IMD _Institute of Media and Design

copyright _IMD

Actually published

Philipp Reinfeld:"Image-Based Architecture. Fotografie und Entwerfen"
Wilhelm Fink, Paderborn, 2018

Welches entwurfliche Potenzial bergen fotografische Bilder, wenn sie als aktives Medium architektonischer Raumproduktion verwendet werden? Mit der massenhaften Verbreitung von Kameratechnik im Smartphone hat sich die „Amateurfotografie“ in den letzten Jahren mehr und mehr zu einer eigenen Kommunikationsform gewandelt. Der fotografische Zugang zur Welt zielt heute weniger auf die Bezeugung von etwas vormals Geschehenem ab als vielmehr auf eine laufend sich wiederholende, visuelle Veräußerung eigenen Handelns im „Hier und Jetzt“. In gleicher Weise wie frühere Formen bildlich-perspektivischer Raumrepräsentationen Einfluss hatten auf die Konstitution räumlicher Gestaltgebung, beginnen auch die neuen fotografischen „Bildwelten“ die Architekturproduktion im Sinne eines Übersprungs bildlicher Logik in räumliche Materialisierungen spezifisch zu bestimmen. Auf Grundlage einer medientheoretischen Einordnung historischer wie aktueller Wechselwirkungen zwischen Kamerabildern und Raumgestaltung werden Strategien vorgestellt, wie die Fotografie sich zu einem Medium des architektonischen Entwerfens entwickeln lässt. Eine Vielzahl experimenteller Projektbeispiele, die im Rahmen einer forschenden Lehre am Institut für Mediales Entwerfen der TU Braunschweig entstanden sind, werden den theoretischen Betrachtungen zur Seite gestellt.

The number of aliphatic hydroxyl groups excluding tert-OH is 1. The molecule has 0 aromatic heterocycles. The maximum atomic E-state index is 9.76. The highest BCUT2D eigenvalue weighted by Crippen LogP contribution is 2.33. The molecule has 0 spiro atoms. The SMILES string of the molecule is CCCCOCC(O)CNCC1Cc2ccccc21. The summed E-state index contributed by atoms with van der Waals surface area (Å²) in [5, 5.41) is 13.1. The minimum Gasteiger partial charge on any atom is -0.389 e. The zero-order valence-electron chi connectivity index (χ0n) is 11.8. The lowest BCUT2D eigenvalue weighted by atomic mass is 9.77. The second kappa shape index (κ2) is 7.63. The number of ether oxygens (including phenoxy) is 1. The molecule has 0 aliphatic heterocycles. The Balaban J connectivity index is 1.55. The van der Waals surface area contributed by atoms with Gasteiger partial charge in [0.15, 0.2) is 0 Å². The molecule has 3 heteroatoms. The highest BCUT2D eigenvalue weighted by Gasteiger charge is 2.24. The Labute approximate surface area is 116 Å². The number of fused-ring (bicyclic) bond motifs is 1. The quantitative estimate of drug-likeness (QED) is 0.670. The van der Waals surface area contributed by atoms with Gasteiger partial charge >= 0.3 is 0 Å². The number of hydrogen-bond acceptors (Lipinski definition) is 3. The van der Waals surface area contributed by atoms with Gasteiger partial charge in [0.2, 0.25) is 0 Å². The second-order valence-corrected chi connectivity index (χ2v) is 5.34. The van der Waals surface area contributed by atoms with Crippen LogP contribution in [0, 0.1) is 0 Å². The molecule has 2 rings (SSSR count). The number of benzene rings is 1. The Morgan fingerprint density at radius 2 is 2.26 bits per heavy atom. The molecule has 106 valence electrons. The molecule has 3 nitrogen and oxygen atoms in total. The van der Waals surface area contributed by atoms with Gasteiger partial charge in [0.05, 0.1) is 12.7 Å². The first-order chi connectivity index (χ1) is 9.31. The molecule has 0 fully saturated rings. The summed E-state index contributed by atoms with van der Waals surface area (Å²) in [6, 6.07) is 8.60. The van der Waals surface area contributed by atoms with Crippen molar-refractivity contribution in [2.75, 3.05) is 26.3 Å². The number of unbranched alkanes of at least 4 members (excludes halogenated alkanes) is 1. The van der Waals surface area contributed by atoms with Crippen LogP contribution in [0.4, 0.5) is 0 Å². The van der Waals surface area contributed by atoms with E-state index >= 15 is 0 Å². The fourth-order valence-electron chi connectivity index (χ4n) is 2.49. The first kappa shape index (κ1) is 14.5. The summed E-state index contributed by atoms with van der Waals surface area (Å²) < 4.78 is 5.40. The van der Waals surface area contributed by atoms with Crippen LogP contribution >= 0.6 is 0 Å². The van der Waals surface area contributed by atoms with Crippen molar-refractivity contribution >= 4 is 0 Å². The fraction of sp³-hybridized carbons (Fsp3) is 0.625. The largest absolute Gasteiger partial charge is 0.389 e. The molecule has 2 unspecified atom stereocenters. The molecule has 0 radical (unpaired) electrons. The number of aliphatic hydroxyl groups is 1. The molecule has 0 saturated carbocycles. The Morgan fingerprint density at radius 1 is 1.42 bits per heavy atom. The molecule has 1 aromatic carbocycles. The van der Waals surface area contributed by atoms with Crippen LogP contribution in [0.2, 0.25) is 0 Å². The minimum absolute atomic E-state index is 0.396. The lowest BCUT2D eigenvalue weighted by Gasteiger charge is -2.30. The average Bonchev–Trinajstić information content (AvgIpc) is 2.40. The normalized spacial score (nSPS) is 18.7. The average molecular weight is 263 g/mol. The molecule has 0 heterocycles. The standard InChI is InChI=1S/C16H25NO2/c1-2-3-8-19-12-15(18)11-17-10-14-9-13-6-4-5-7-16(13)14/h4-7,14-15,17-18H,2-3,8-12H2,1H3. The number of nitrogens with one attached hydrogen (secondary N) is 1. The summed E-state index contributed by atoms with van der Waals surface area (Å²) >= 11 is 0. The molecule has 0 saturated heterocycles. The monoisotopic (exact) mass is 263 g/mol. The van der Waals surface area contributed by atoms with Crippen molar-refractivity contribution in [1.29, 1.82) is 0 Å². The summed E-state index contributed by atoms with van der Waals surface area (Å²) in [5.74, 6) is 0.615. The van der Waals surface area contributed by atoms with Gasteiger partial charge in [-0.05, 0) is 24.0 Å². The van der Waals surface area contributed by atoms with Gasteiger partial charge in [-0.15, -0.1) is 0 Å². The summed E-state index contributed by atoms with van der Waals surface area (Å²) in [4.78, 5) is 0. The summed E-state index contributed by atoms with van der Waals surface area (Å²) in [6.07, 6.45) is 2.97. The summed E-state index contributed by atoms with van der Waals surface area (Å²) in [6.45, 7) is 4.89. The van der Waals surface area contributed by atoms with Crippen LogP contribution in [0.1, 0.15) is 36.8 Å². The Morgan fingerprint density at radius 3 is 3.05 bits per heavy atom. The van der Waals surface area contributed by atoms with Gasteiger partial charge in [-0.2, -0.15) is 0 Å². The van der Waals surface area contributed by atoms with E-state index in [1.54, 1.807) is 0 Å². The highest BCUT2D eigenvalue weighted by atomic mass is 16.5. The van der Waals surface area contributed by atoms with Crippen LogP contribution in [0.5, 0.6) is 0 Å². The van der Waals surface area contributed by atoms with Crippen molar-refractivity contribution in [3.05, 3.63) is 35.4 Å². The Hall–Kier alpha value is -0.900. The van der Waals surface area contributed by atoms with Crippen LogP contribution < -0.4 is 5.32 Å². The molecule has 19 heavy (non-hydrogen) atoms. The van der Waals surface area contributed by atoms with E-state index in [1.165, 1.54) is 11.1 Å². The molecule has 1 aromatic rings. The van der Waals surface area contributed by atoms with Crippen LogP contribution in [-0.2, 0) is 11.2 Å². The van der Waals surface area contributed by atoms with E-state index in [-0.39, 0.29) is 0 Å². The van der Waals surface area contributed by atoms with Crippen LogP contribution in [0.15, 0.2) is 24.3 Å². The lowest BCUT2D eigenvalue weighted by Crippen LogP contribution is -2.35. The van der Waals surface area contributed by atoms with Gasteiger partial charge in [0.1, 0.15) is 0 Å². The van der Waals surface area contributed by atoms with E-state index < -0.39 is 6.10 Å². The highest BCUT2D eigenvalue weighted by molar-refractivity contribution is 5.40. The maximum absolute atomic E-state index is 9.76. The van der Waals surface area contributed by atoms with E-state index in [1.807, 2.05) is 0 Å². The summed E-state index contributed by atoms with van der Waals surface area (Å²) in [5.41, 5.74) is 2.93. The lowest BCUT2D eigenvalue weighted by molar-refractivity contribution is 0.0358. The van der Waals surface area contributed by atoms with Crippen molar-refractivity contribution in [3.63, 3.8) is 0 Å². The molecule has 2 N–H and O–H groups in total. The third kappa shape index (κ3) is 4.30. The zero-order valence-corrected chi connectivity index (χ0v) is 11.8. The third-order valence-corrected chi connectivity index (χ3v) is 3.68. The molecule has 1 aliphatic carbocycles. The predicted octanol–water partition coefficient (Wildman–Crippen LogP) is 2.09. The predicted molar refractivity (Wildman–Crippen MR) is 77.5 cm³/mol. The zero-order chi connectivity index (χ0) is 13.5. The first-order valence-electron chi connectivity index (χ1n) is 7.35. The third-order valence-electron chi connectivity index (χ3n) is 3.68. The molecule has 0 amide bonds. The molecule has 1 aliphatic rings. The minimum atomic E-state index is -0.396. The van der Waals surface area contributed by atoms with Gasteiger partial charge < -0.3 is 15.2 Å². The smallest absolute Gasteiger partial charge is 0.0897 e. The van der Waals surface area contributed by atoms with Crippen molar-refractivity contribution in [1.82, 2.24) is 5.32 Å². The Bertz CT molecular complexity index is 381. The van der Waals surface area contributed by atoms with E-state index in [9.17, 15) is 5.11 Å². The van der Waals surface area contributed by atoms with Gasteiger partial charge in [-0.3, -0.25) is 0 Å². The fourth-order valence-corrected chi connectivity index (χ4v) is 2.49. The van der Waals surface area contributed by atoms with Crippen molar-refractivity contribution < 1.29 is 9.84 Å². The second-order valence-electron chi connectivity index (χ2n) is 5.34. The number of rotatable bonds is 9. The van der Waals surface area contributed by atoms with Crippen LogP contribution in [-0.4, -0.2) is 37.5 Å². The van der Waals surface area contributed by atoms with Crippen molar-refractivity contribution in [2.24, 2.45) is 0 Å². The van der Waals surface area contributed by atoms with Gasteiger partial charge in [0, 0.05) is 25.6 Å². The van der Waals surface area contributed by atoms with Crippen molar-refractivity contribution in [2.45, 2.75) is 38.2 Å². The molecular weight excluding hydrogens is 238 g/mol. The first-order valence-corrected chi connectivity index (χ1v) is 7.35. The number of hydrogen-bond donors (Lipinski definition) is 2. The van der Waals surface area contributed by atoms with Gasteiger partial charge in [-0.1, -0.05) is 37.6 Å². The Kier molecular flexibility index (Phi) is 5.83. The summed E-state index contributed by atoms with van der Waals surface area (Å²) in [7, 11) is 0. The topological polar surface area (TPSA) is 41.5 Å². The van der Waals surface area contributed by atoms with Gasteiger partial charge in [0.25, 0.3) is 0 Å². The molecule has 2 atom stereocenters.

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Marschordnungen. Das Reichsparteitagsgelände in Nürnberg / March Formations. The Nazi Party Rally Grounds in Nuremberg
Katalogband zur gleichnamigen Ausstellung / catalogue to the exhibition, hg. v. / ed. by Carolin Höfler und / and Matthias Karch, Berlin 2016, 180 S.
ISBN 978-3-00-052654-1
15,-- €

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Carolin Höfler und Matthias Karch: „Ken Adams Modelle des Denkens - Handzeichnungen und Kopfräume“. Beitrag im Katalog BIGGER THAN LIFE. Ken Adam's Film Design. Mit einem Vorwort von Daniel Libeskind _KERBER Verlag, Dezember 2014